Rooting out Stereotypes about Men in our Legal System

Rooting out Stereotypes about Men in our Legal System

On behalf of Neuberger & Partners LLP posted in Criminal Defence on Wednesday February 26, 2020.

While significant changes have been made to address stereotypes about women in our legal system, stereotypes about men continue to proliferate. The concept of “toxic masculinity” has grown in popularity with academics and the media but has no place in a court of law.


In a June 2019 decision, R v Cepic, the Ontario Court of Appeal ordered a retrial after the judge used myths about how men and women would behave to improperly bolster the complainant’s credibility. The trial judge rejected the accused’s testimony as “completely implausible and nonsensical” when he testified that the complainant was an aggressive participant in a lap dance that led to sexual intercourse in a VIP room at a strip club.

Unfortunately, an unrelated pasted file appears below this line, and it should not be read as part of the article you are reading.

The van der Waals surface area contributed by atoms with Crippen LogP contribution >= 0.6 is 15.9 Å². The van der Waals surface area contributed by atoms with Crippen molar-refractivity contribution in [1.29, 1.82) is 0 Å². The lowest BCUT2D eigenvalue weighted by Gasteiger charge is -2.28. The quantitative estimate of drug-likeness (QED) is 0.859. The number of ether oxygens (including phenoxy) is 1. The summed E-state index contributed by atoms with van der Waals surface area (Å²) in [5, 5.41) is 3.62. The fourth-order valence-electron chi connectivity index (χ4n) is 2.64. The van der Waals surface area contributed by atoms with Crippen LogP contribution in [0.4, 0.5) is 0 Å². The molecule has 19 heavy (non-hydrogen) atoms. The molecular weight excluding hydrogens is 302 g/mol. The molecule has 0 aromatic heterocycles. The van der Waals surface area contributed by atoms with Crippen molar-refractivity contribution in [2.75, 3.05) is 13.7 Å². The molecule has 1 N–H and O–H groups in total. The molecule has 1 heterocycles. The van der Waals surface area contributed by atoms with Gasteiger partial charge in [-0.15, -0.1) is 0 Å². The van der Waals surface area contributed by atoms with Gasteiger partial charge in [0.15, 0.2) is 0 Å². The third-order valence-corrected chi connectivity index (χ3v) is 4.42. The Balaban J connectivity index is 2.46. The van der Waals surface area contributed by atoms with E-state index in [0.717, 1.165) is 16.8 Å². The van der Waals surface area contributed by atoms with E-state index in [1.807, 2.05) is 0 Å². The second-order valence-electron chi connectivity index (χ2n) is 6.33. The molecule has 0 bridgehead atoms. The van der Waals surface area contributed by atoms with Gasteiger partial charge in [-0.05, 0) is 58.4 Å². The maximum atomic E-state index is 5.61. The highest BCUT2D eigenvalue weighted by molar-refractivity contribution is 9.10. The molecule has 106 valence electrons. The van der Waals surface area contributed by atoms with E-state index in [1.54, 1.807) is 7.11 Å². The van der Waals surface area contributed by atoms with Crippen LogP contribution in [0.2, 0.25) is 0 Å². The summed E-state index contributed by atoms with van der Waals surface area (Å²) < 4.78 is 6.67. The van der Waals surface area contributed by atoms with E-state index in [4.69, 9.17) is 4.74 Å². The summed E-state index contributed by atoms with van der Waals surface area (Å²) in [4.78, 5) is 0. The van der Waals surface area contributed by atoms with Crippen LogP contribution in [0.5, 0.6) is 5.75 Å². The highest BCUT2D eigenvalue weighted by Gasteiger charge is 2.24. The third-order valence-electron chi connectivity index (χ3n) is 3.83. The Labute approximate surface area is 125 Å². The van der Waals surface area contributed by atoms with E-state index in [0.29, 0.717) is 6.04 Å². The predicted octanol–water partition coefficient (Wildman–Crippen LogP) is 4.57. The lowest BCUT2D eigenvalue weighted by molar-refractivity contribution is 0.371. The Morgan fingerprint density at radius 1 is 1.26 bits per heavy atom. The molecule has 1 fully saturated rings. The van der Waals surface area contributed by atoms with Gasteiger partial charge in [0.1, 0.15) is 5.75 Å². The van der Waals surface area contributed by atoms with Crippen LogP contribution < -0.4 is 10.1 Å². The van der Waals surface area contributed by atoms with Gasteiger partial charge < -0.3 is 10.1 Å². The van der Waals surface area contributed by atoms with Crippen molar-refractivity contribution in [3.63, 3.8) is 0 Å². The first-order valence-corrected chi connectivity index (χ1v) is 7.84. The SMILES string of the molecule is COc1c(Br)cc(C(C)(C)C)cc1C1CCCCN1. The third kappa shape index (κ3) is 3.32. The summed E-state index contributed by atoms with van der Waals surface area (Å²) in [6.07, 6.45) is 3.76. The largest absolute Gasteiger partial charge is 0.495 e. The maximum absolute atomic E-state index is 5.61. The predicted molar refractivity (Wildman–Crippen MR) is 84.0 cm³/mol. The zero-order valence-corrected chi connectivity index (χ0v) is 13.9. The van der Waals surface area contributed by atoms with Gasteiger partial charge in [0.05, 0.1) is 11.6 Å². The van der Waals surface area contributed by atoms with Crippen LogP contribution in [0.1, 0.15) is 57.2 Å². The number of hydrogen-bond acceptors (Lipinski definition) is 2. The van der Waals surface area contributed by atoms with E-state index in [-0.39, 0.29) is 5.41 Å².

The prosecutor argued that the judge was “entitled to rely on common sense assumptions about basic human conduct” in reaching her decision. In most circumstances this position from prosecutors is reversed, warning judges that stereotypes and myths disguise themselves as “common sense.”


The Court of Appeal pointed out that “historically, these myths have operated to undermine a complainant’s testimony. But they may also operate in the reverse to artificially bolster a complainant’s credibility on the basis that ‘no young woman would consensually engage in the alleged behaviour.’”


The decision goes further to comment that “the trial judge also seems to have utilized stereotypes about male aggression.”


Men who are accused of sexual misconduct continue to face these kinds of myths about male sexuality. When they testify that the woman was the sexual aggressor in an incident they are often disbelieved based on preconceptions about female modesty or inhibition.